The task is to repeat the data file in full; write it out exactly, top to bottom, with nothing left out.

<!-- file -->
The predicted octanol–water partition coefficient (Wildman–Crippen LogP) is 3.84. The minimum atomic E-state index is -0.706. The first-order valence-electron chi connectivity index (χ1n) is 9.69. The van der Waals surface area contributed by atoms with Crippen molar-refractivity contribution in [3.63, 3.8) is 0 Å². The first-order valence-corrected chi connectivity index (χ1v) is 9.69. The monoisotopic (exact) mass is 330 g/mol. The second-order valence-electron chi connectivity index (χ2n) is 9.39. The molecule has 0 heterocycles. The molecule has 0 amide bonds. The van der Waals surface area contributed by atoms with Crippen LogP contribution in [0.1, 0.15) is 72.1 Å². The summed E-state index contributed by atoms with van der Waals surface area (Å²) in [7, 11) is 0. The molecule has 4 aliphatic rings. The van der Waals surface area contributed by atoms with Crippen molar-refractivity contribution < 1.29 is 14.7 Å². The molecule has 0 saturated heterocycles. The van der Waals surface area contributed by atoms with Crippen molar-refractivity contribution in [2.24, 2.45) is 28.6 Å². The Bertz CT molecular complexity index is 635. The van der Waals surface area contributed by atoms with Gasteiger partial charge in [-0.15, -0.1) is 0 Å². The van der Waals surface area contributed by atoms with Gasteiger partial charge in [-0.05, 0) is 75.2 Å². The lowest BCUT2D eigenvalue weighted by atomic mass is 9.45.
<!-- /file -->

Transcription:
The predicted octanol–water partition coefficient (Wildman–Crippen LogP) is 3.84. The minimum atomic E-state index is -0.706. The first-order valence-electron chi connectivity index (χ1n) is 9.69. The van der Waals surface area contributed by atoms with Crippen molar-refractivity contribution in [3.63, 3.8) is 0 Å². The first-order valence-corrected chi connectivity index (χ1v) is 9.69. The monoisotopic (exact) mass is 330 g/mol. The second-order valence-electron chi connectivity index (χ2n) is 9.39. The molecule has 0 heterocycles. The molecule has 0 amide bonds. The van der Waals surface area contributed by atoms with Crippen LogP contribution in [0.1, 0.15) is 72.1 Å². The summed E-state index contributed by atoms with van der Waals surface area (Å²) in [7, 11) is 0. The molecule has 4 aliphatic rings. The van der Waals surface area contributed by atoms with Crippen molar-refractivity contribution < 1.29 is 14.7 Å². The molecule has 0 saturated heterocycles. The van der Waals surface area contributed by atoms with Crippen molar-refractivity contribution in [2.24, 2.45) is 28.6 Å². The Bertz CT molecular complexity index is 635. The van der Waals surface area contributed by atoms with Gasteiger partial charge in [-0.15, -0.1) is 0 Å². The van der Waals surface area contributed by atoms with Gasteiger partial charge in [-0.05, 0) is 75.2 Å². The lowest BCUT2D eigenvalue weighted by atomic mass is 9.45.